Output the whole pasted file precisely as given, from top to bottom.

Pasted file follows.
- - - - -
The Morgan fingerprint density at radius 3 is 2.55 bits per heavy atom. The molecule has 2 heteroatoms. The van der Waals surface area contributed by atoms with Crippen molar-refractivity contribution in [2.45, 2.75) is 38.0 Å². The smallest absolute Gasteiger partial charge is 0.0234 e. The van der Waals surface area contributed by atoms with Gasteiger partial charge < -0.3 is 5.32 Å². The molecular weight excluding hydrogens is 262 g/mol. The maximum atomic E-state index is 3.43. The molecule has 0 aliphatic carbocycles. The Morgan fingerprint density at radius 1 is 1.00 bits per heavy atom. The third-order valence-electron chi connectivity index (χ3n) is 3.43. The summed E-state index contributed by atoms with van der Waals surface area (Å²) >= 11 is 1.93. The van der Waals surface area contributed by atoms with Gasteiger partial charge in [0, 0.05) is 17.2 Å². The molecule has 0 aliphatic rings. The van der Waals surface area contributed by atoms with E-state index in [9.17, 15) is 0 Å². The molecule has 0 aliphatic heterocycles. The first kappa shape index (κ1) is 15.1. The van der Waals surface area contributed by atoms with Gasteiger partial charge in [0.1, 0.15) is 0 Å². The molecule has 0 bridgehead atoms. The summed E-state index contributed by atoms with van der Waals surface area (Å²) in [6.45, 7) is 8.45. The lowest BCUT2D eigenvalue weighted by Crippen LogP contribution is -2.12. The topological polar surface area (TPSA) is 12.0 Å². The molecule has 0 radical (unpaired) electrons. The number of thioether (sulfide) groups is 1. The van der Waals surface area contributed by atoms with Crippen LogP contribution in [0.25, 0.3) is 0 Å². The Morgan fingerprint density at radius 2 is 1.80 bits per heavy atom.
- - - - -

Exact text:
The Morgan fingerprint density at radius 3 is 2.55 bits per heavy atom. The molecule has 2 heteroatoms. The van der Waals surface area contributed by atoms with Crippen molar-refractivity contribution in [2.45, 2.75) is 38.0 Å². The smallest absolute Gasteiger partial charge is 0.0234 e. The van der Waals surface area contributed by atoms with Gasteiger partial charge < -0.3 is 5.32 Å². The molecular weight excluding hydrogens is 262 g/mol. The maximum atomic E-state index is 3.43. The molecule has 0 aliphatic carbocycles. The Morgan fingerprint density at radius 1 is 1.00 bits per heavy atom. The third-order valence-electron chi connectivity index (χ3n) is 3.43. The summed E-state index contributed by atoms with van der Waals surface area (Å²) >= 11 is 1.93. The van der Waals surface area contributed by atoms with Gasteiger partial charge in [0, 0.05) is 17.2 Å². The molecule has 0 aliphatic rings. The van der Waals surface area contributed by atoms with E-state index in [9.17, 15) is 0 Å². The molecule has 0 aliphatic heterocycles. The first kappa shape index (κ1) is 15.1. The van der Waals surface area contributed by atoms with Gasteiger partial charge in [0.1, 0.15) is 0 Å². The molecule has 0 bridgehead atoms. The summed E-state index contributed by atoms with van der Waals surface area (Å²) in [6.45, 7) is 8.45. The lowest BCUT2D eigenvalue weighted by Crippen LogP contribution is -2.12. The topological polar surface area (TPSA) is 12.0 Å². The molecule has 0 radical (unpaired) electrons. The number of thioether (sulfide) groups is 1. The van der Waals surface area contributed by atoms with Crippen LogP contribution in [0.25, 0.3) is 0 Å². The Morgan fingerprint density at radius 2 is 1.80 bits per heavy atom.